My Name Is Yip by Paddy Crewe review – a consummate debut

This rollicking adventure set in gold rush America features an unforgettable protagonist

“‘My name is Yip Tolroy & I am mute. I have made not a sound since the day of my birth, October 2nd, 1815.” So begins Paddy Crewe’s ambitious, cinematic debut novel set during Georgia’s gold rush in a semi-mythic American south that recalls both Cormac McCarthy’s All the Pretty Horses and Faulkner’s Light in August. Purporting to be the written account of Yip’s adventures narrated from the comfort of later life, it explores a society in flux, one about to turn its back on religion and embrace greed and individualism. It’s also a rollicking, page-turning wild west adventure, populated by a cast of arresting grotesques, with luminous imagery and an unforgettable protagonist.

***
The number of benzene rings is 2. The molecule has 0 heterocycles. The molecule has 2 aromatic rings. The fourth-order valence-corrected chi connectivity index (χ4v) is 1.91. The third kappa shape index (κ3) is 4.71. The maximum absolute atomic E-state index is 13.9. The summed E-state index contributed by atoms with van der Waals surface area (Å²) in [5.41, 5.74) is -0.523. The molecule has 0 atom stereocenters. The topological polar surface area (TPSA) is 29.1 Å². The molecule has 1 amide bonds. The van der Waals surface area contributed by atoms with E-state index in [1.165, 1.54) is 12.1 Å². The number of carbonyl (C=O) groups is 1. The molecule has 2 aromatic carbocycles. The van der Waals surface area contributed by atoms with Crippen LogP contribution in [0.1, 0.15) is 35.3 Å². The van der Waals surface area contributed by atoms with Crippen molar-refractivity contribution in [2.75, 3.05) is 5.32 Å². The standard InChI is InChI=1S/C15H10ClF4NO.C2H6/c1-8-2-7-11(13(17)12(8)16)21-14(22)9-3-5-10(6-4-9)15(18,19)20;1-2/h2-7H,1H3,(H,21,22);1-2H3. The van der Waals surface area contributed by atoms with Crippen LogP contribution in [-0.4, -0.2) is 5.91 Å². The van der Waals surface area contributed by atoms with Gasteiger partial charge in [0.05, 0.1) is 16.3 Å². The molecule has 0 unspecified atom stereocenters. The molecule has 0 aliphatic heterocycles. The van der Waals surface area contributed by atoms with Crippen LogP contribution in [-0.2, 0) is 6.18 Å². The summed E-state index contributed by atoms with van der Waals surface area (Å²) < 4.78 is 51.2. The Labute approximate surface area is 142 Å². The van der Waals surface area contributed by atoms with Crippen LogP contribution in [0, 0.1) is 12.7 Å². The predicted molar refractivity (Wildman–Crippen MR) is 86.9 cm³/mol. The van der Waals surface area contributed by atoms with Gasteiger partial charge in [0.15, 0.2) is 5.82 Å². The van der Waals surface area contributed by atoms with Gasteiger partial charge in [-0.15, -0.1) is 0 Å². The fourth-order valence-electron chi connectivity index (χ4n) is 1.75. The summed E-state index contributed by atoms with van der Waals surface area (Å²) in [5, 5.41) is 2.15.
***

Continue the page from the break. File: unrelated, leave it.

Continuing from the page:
When Yip’s father mysteriously disappears, his fierce, gun-toting mother opens Tolroy’s Store in Heron’s Creek and sets her son to work. At 14, he’s just 4ft tall and hairless, from what we assume to be alopecia. The pain of his mutism is well expressed in affecting arias: “How can a man live without his voice, O this was the question what begun to haunt my every waking & sleeping minute.” His future looks bleak until a retired doctor teaches him to read and gives him a slate on which to write. This single means of communication is the tool that emancipates Yip, one that travels with him through his picaresque adventures after he embarks on a disastrous night expedition prospecting for gold: “I too turned my heart away from God & took a turn down the Road to Ruin.”

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